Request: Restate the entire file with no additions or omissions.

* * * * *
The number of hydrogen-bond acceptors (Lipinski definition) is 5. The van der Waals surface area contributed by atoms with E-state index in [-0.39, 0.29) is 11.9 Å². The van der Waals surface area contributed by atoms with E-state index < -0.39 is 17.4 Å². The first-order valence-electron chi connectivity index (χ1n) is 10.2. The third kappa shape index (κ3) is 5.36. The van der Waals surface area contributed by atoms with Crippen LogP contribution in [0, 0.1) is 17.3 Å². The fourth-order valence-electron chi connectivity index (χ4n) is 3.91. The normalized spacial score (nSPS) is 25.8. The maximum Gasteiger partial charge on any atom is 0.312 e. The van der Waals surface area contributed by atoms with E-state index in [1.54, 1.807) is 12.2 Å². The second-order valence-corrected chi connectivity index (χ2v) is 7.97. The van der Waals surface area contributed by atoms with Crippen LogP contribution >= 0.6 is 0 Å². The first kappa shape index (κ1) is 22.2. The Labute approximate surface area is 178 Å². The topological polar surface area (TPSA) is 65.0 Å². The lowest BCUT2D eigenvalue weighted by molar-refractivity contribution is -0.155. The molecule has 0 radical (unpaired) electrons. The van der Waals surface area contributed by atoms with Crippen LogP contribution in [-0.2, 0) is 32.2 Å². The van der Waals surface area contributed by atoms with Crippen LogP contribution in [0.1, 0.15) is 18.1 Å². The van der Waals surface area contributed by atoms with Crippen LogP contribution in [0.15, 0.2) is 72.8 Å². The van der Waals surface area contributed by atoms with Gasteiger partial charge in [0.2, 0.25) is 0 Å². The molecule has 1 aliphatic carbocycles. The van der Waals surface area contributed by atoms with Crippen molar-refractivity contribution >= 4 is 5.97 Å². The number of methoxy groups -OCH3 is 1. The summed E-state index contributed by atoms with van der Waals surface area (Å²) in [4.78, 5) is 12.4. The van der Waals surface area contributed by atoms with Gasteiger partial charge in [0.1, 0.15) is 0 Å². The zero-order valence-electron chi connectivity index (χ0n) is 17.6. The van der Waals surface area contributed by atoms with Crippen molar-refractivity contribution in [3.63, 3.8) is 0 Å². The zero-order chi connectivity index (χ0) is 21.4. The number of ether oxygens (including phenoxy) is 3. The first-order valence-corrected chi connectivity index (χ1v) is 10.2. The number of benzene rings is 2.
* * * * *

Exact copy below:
The number of hydrogen-bond acceptors (Lipinski definition) is 5. The van der Waals surface area contributed by atoms with E-state index in [-0.39, 0.29) is 11.9 Å². The van der Waals surface area contributed by atoms with E-state index < -0.39 is 17.4 Å². The first-order valence-electron chi connectivity index (χ1n) is 10.2. The third kappa shape index (κ3) is 5.36. The van der Waals surface area contributed by atoms with Crippen LogP contribution in [0, 0.1) is 17.3 Å². The fourth-order valence-electron chi connectivity index (χ4n) is 3.91. The normalized spacial score (nSPS) is 25.8. The maximum Gasteiger partial charge on any atom is 0.312 e. The van der Waals surface area contributed by atoms with E-state index in [1.54, 1.807) is 12.2 Å². The second-order valence-corrected chi connectivity index (χ2v) is 7.97. The van der Waals surface area contributed by atoms with Crippen LogP contribution >= 0.6 is 0 Å². The first kappa shape index (κ1) is 22.2. The Labute approximate surface area is 178 Å². The topological polar surface area (TPSA) is 65.0 Å². The lowest BCUT2D eigenvalue weighted by molar-refractivity contribution is -0.155. The molecule has 0 radical (unpaired) electrons. The van der Waals surface area contributed by atoms with Crippen LogP contribution in [-0.2, 0) is 32.2 Å². The van der Waals surface area contributed by atoms with Crippen LogP contribution in [0.1, 0.15) is 18.1 Å². The van der Waals surface area contributed by atoms with Crippen LogP contribution in [0.15, 0.2) is 72.8 Å². The van der Waals surface area contributed by atoms with Gasteiger partial charge in [0.2, 0.25) is 0 Å². The molecule has 1 aliphatic carbocycles. The van der Waals surface area contributed by atoms with Crippen molar-refractivity contribution >= 4 is 5.97 Å². The number of methoxy groups -OCH3 is 1. The summed E-state index contributed by atoms with van der Waals surface area (Å²) in [4.78, 5) is 12.4. The van der Waals surface area contributed by atoms with Gasteiger partial charge in [0.1, 0.15) is 0 Å². The zero-order valence-electron chi connectivity index (χ0n) is 17.6. The van der Waals surface area contributed by atoms with Crippen molar-refractivity contribution in [3.63, 3.8) is 0 Å². The zero-order chi connectivity index (χ0) is 21.4. The number of ether oxygens (including phenoxy) is 3. The first-order valence-corrected chi connectivity index (χ1v) is 10.2. The number of benzene rings is 2.